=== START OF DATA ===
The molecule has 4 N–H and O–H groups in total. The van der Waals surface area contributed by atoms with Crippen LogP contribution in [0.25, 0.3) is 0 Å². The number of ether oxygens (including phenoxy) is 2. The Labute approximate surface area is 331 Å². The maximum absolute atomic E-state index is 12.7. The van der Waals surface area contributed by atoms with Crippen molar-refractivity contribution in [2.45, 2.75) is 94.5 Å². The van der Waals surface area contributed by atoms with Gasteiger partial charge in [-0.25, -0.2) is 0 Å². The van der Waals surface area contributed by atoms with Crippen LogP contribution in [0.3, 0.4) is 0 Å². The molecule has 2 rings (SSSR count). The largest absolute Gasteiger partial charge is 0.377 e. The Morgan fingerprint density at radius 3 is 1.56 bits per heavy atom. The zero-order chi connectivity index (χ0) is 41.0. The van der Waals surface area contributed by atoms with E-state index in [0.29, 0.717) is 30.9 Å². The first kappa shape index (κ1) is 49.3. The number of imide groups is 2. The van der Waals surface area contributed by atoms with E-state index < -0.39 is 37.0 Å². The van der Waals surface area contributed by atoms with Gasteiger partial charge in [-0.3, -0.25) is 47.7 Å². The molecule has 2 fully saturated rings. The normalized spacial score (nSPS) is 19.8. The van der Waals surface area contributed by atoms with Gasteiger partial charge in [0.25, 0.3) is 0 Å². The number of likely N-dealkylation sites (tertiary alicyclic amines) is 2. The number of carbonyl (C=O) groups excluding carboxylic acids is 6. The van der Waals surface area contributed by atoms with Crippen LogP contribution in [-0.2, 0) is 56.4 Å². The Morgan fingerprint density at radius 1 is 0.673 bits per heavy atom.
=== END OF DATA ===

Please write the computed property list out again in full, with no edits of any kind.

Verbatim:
The molecule has 4 N–H and O–H groups in total. The van der Waals surface area contributed by atoms with Crippen LogP contribution in [0.25, 0.3) is 0 Å². The number of ether oxygens (including phenoxy) is 2. The Labute approximate surface area is 331 Å². The maximum absolute atomic E-state index is 12.7. The van der Waals surface area contributed by atoms with Crippen molar-refractivity contribution in [2.45, 2.75) is 94.5 Å². The van der Waals surface area contributed by atoms with Gasteiger partial charge in [-0.25, -0.2) is 0 Å². The van der Waals surface area contributed by atoms with Crippen LogP contribution in [0.3, 0.4) is 0 Å². The molecule has 2 rings (SSSR count). The largest absolute Gasteiger partial charge is 0.377 e. The Morgan fingerprint density at radius 3 is 1.56 bits per heavy atom. The zero-order chi connectivity index (χ0) is 41.0. The van der Waals surface area contributed by atoms with E-state index in [0.29, 0.717) is 30.9 Å². The first kappa shape index (κ1) is 49.3. The number of imide groups is 2. The van der Waals surface area contributed by atoms with E-state index < -0.39 is 37.0 Å². The van der Waals surface area contributed by atoms with Gasteiger partial charge in [-0.3, -0.25) is 47.7 Å². The molecule has 2 fully saturated rings. The normalized spacial score (nSPS) is 19.8. The van der Waals surface area contributed by atoms with Gasteiger partial charge in [0.25, 0.3) is 0 Å². The number of likely N-dealkylation sites (tertiary alicyclic amines) is 2. The number of carbonyl (C=O) groups excluding carboxylic acids is 6. The van der Waals surface area contributed by atoms with Crippen LogP contribution in [-0.2, 0) is 56.4 Å². The Morgan fingerprint density at radius 1 is 0.673 bits per heavy atom.